Culturally Confident Engagement for Translational Research:
A Building Trust Curriculum Training
CCHE is proud to offer this unique educational workshop created specifically for researchers and research team members to strengthen their capacity to effectively recruit and retain participants typically underrepresented in research.
Participants in this facilitator led program will consider the impact of history, racism and structural inequities on health research; discuss complex ethical issues in research conduct and participation; and practice skills for enhancing recruitment, retention, informed consent, and the development of community partnerships. Unique features include: a formative exploration of how past research abuses contribute to a legacy of mistrust today and tools useful for opening dialogues about sensitive topics such as race, racism and discrimination to promote effective communication and authentic relationships between health researchers and the communities that experience ongoing health inequities.
This workshop offering is presented by UW-Madison experts in research recruitment and retention and led by CCHE Assistant Director Susan R. Passmore, PhD.
For more information or to host a workshop with Dr. Passmore & a BT Facilitator, contact CCHEBuildingTrust@med.wisc.edu.
Why Is This Important?
What We Know
- Diverse participation in research, whatever the disease or condition under study, is imperative to our understanding of health broadly, and critical to the resolution of health disparities since those most frequently left out of research are the same populations who suffer most dramatically from health inequities.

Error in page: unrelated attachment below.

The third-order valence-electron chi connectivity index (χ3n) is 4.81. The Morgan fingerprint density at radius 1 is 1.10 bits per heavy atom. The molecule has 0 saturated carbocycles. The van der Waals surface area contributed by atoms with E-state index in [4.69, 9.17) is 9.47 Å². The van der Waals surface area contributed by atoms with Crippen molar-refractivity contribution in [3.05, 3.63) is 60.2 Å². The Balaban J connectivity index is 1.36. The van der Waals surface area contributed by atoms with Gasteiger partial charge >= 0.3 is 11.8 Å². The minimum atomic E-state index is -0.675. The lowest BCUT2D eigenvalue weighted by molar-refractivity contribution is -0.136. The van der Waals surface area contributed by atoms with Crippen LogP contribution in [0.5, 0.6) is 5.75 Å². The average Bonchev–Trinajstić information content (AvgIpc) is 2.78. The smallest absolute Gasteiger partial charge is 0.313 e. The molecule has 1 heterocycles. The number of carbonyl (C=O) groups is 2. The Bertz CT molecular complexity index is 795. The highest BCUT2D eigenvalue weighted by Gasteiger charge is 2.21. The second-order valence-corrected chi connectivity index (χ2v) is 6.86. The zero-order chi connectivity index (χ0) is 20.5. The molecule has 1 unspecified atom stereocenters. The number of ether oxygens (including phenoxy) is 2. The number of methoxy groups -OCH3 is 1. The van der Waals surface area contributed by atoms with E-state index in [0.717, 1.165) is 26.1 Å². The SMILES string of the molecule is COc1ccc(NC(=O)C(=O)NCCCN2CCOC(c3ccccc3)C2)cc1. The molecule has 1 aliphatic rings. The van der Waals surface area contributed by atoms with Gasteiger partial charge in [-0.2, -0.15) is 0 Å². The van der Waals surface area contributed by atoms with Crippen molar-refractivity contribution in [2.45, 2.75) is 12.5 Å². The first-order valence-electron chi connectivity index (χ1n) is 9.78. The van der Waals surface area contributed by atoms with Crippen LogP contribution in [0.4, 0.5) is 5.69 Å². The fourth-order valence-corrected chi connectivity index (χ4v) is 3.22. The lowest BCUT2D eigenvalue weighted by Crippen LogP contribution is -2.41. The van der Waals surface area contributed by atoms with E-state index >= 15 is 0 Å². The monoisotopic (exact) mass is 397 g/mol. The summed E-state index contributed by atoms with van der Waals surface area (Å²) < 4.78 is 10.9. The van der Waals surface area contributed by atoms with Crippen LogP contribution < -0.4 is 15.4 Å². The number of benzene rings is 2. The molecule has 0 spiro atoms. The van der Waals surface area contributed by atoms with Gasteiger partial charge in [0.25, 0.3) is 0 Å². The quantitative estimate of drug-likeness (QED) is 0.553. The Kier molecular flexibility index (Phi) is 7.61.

- Since the NIH Revitalization Act of 1993, the overrepresentation of whites in research endures and extends throughout the entire research enterprise to this day.
- Research diversity ensures that advances in health and healthcare benefit those populations already suffering from health disparities.
How To Change
- The lack of diversity in research samples is a multifaceted problem that does not have a “quick fix.” One thing that we can do is work to increase the capacity of researchers and research team members to effectively recruit and retain participants who are typically underrepresented.
- Address race, racism and discrimination when developing methods for directly enhancing recruitment, retention, informed consent, and community partnerships.
- Confront how past research abuses contribute to a legacy of mistrust today.
What We’re Doing
- Creating an infrastructure to deliver a tailored curriculum to researchers and research teams. Starting in spring 2019, local experts have been trained as curriculum facilitators to address the specific needs on our campus and in our communities. CCHE now has the capacity to offer Building Trust workshops for a range of audiences.
- Tailoring a curriculum to fit the needs of UW researchers and research teams. In spring 2020, we launched a mixed methods research project, in collaboration with the UW Survey Center, to explore recruitment & retention challenges faced by UW researchers and research team members.
UW Training in Action
The original Building Trust curriculum was developed at the University of Maryland College Park and supported by Award Number 7RC2MD004766 (Quinn & Thomas, Principal Investigators) from the National Institute on Minority Health and Health Disparities (NIMHD) and the Office of the Director, National Institutes of Health (NIH).
There are no upcoming events at this time.
- Upcoming 2020 dates TBD